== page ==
“They choose to be out there on their own.” “They have no one to blame but themselves.” “It’s not my problem.” “Maybe it’s supposed to be that way for them to teach them a lesson.” How many times have you heard or maybe said that about someone who has things harder than you to deal with? We don’t know that at some point in our life we may have to turn around and depend on someone to help us out. To rely on the goodwill of others. To rely on charity…which in the Bible is defined as love? We don’t know what the plans are in our life. We have plans, but they may not be what is intended for us.
Most of the homeless that I have come across did not expect to be homeless. It happened. There may not have been one thing that could have changed the outcome. They don’t always choose to be homeless. Yes, some do, but that doesn’t mean that they deserve any less compassion. They don’t have any one to blame, not even themselves. And it should be our problem. We are supposed to have compassion for our fellow man. We are supposed to love each other, as we love ourselves. It’s in the Bible. It isn’t a suggestion, it is a commandment from Jesus. And maybe the homeless person is having whatever difficulty he or she is in right in front of you so that YOU will act and help them and learn a lesson, and maybe the lesson that the homeless person will learn is that people do have compassion!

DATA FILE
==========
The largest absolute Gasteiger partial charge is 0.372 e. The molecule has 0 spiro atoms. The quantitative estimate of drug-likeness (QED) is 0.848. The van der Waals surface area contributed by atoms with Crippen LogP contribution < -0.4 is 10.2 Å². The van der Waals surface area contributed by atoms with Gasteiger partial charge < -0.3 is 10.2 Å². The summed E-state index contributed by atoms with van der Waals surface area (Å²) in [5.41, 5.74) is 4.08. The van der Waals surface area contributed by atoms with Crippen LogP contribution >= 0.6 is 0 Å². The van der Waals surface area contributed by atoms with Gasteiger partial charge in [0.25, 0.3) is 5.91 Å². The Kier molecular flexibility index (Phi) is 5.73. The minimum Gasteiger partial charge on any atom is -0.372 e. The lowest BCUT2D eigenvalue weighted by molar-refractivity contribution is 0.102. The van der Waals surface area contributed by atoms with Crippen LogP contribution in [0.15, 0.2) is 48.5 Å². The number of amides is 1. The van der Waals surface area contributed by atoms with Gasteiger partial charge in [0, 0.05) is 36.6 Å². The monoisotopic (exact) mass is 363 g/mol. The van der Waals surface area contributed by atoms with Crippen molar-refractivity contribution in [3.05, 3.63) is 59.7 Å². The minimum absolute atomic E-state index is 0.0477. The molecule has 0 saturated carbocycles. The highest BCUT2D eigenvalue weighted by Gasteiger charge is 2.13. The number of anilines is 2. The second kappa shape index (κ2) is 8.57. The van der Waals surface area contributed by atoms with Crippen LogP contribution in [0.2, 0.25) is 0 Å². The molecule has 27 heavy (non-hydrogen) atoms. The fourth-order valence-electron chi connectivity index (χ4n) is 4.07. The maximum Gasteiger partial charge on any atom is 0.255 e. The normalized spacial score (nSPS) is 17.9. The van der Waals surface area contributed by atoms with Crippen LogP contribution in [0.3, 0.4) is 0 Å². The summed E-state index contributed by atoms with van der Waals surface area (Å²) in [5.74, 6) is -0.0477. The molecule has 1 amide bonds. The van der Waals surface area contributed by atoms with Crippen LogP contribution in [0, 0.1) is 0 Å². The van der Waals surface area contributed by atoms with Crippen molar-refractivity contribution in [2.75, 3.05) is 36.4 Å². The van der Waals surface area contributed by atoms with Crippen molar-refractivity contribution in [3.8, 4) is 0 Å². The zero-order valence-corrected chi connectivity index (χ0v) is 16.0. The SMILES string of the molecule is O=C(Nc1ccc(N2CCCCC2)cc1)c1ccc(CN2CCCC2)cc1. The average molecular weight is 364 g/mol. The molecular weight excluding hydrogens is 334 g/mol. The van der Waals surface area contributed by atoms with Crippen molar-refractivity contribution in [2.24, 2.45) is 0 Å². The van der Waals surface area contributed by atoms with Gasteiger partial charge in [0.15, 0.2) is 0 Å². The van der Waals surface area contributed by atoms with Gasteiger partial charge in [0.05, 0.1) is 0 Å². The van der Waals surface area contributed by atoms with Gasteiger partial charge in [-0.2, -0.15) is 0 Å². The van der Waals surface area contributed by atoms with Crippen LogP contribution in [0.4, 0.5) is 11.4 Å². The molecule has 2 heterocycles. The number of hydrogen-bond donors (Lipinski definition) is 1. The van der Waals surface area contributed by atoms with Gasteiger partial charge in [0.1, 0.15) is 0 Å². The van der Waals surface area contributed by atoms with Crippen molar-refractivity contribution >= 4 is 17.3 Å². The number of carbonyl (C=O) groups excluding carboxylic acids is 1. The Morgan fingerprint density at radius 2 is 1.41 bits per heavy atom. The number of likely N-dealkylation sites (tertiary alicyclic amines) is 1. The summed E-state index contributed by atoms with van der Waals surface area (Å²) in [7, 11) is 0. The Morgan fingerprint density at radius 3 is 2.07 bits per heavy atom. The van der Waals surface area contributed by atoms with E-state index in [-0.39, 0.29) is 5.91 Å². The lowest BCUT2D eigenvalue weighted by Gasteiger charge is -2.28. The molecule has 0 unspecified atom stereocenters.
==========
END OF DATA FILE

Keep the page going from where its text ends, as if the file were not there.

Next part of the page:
What happens when the drunk homeless guy is unconscious in the parking lot? What happens when someone else is so short of breath from COPD that they can’t breath and they haven’t been prescribed any medication? What happens when they have been prescribed medication and it’s 10 miles away and they don’t have bus fare to go get it? What happens when they are alone and they have a diabetic crisis because their medications are too confusing? What happens when there isn’t someone to watch over them? Isn’t it the same as the elderly woman who lives alone that no one checks on? Or the grumpy old guy who everyone thinks is an ax murderer from 20 years ago that’s in his 90’s? What is the difference? I don’t think there is any. None at all. We are supposed to be our brother’s keepers. It says so in the New Testament, repeatedly. Do we just walk by the guy laying there or the guy who is so short of breath that he has turned grey? What would it hurt to just check on the guy that you know lives in the woods once in a while to be sure he is ok? Life is hard enough on the streets and on the road. Reach out and ask “are you ok”? Maybe they are ok, like the man and his son who were just waiting for the bus, but looked like something out of “In Search of Happyness”. But how horrible will you feel if you find out in the news later that there was a guy who was stabbed and laying in a parking lot, could have lived, but you walked on by because you thought he was drunk again? Reach out. Make contact. It could be you.